Nokia should have made the screen a "press to pick up/hang up" button - with mechanical movement, not touch sensitive - too.

    On mine the screen started to grow digital moss before the phone was out of contract, so I treat the "indestructible" label with a pinch of salt.

    Motorola always had he easiest user interface in my experience, but the reception was terrible.

    Now of course the perceived wisdom is that people don't care about actual phone call quality so it is pants no matter which brand you go for or how many hundreds of dollars you are willing to fling at the vendor.

  23. pakman

    A really useful feature would be.....

    .... for a retro-style phone like this to be quad band (the ones that Nokia makes now are dual band only). Phones like this are great for going to places where a smartphone is too delicate, or too attractive to thieves, but not if the one you buy doesn't work in the country that you are going to visit.

    A bonus for the manufacturer would be that since these phones may only sell in small numbers, with quad band they would only need one hardware variant to cover the whole world.

  24. J.G.Harston Silver badge


    In the Slate article: "simple but infamously addictive game called Snake. (It had made its debut on another recent Nokia model, the 6110.)"

    Bollocks. I first played Snake on a BBC in 1983, and still have a copy of it.

  25. imanidiot Silver badge

    It won't be a 3310

    It'll be a hommage, which is to say a pispoor interpretation of what made the original so great. I've had a 3310 for a LONG time. Loved it too, but unfortunately the antenna cover came loose and by that time replacements were/are hard to find. I think the bad contact also damaged the radio system as reception started going bad towards the end. Still have the thing somewhere, together with the original charger.

  26. Mutton Jeff

    all well and good

    But I'd want a pair of sims on the same number, to avoid the fat finger fumble faff of moving between fonez.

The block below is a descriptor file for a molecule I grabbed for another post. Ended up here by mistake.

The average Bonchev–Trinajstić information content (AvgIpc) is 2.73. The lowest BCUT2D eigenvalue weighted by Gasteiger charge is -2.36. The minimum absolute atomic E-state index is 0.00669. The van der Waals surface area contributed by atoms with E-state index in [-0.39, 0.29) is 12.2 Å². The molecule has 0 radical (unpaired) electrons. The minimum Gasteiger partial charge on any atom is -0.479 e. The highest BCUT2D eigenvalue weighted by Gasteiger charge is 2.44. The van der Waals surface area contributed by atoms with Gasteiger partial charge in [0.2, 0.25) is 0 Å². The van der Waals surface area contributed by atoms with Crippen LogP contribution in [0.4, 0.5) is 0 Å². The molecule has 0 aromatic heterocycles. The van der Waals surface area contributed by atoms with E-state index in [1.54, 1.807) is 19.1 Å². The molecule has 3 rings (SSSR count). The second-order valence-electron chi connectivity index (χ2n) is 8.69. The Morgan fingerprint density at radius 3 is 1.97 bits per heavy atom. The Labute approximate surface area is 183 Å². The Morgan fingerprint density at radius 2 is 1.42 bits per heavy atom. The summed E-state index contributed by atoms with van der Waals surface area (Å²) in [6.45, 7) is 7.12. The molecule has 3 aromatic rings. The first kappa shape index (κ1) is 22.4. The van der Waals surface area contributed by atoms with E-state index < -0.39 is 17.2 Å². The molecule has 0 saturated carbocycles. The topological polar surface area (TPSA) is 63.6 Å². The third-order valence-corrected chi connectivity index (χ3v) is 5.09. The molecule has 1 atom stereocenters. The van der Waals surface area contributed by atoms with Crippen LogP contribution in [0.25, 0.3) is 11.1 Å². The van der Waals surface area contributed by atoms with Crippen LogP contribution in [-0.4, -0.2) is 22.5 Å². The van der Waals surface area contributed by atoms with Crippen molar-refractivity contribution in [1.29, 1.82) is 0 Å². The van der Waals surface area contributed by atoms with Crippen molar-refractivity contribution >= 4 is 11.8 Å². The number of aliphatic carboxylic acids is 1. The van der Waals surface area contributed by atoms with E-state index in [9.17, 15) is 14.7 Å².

27. jonfr

    Basic phones

    They have to change the basic phones in the future. Since closure of 2G and 3G networks is about to start in the world. Everything is going LTE-A with Voice support in few years times. Basic phones continue have their usage, we don't all want a smart phone. Just a phone that works without a big screen on it.

  28. Speeednet

    Nokia 3310

    Why that model? IMHO the 6310i was the best mobile telephone ever made, now that would make sense.

  29. Anonymous Coward
    Anonymous Coward

    Just another cynical nostalgia cash-in

    There's hundreds of original cellphones on Ebay UK for about £20 with charger, so go get one, I see no point *at all* having something *look* like a classic cellphone then ruining it by sticking a crap bloated insecure overcomplicated OS on it.

    'Nokia' maybe releasing such a retro looking device is, to me, just a way of fooling you into paying exorbitant prices for what will be, at best, a mediocre, generic android phone in a 90's style case.

    You WILL get Android insecurity, bloat, complication and battery life issues,

    You will NOT get the solid 90's Nokia longevity, quality, toughness, simplicity and battery life

    and feel the old phones are highly regarded for.

    So what *do* you actually get ? - an Android phone in a 90s case with *none* of the things that made the 3220 type phones classics, and also you get all of the things that make smartphones suck.

    Modern suckiness in a old case.

    It's just a cynical cash-in from the new Masters of old classics, because the mainstream day-to-day Android/IOS junk is running out of excitement and new ideas to pull yet more ££ out of you.

    Market saturation, and everything that is old is new again comes back 'round.

    Time to stock up on those 90's TDMA Motorola bricks maybe ?